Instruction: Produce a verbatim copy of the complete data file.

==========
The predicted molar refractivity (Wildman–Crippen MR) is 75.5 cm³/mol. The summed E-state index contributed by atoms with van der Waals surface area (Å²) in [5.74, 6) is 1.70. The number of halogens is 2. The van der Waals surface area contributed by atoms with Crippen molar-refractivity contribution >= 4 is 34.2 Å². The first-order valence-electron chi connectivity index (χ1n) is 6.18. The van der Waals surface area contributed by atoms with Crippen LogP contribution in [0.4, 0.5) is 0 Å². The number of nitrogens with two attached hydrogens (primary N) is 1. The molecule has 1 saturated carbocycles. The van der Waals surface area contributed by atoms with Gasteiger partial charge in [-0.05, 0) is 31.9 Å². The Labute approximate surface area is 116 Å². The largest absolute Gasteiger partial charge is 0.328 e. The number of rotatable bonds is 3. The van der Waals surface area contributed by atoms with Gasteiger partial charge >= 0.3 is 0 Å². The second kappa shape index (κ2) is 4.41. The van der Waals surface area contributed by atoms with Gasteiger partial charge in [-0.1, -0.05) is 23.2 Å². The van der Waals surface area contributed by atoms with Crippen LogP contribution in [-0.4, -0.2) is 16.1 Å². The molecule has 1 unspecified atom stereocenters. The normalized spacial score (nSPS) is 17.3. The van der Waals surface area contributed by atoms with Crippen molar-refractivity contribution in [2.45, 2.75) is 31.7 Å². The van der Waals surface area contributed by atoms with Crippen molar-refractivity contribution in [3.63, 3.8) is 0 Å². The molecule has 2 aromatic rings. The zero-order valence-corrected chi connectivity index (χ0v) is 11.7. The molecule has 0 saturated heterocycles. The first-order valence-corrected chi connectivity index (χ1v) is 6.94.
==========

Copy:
The predicted molar refractivity (Wildman–Crippen MR) is 75.5 cm³/mol. The summed E-state index contributed by atoms with van der Waals surface area (Å²) in [5.74, 6) is 1.70. The number of halogens is 2. The van der Waals surface area contributed by atoms with Crippen molar-refractivity contribution >= 4 is 34.2 Å². The first-order valence-electron chi connectivity index (χ1n) is 6.18. The van der Waals surface area contributed by atoms with Crippen LogP contribution in [0.4, 0.5) is 0 Å². The number of nitrogens with two attached hydrogens (primary N) is 1. The molecule has 1 saturated carbocycles. The van der Waals surface area contributed by atoms with Gasteiger partial charge in [-0.05, 0) is 31.9 Å². The Labute approximate surface area is 116 Å². The largest absolute Gasteiger partial charge is 0.328 e. The number of rotatable bonds is 3. The van der Waals surface area contributed by atoms with Gasteiger partial charge >= 0.3 is 0 Å². The second kappa shape index (κ2) is 4.41. The van der Waals surface area contributed by atoms with Gasteiger partial charge in [-0.1, -0.05) is 23.2 Å². The van der Waals surface area contributed by atoms with Crippen LogP contribution in [-0.4, -0.2) is 16.1 Å². The molecule has 1 unspecified atom stereocenters. The normalized spacial score (nSPS) is 17.3. The van der Waals surface area contributed by atoms with Crippen molar-refractivity contribution in [2.45, 2.75) is 31.7 Å². The van der Waals surface area contributed by atoms with Crippen molar-refractivity contribution in [3.63, 3.8) is 0 Å². The molecule has 2 aromatic rings. The zero-order valence-corrected chi connectivity index (χ0v) is 11.7. The molecule has 0 saturated heterocycles. The first-order valence-corrected chi connectivity index (χ1v) is 6.94.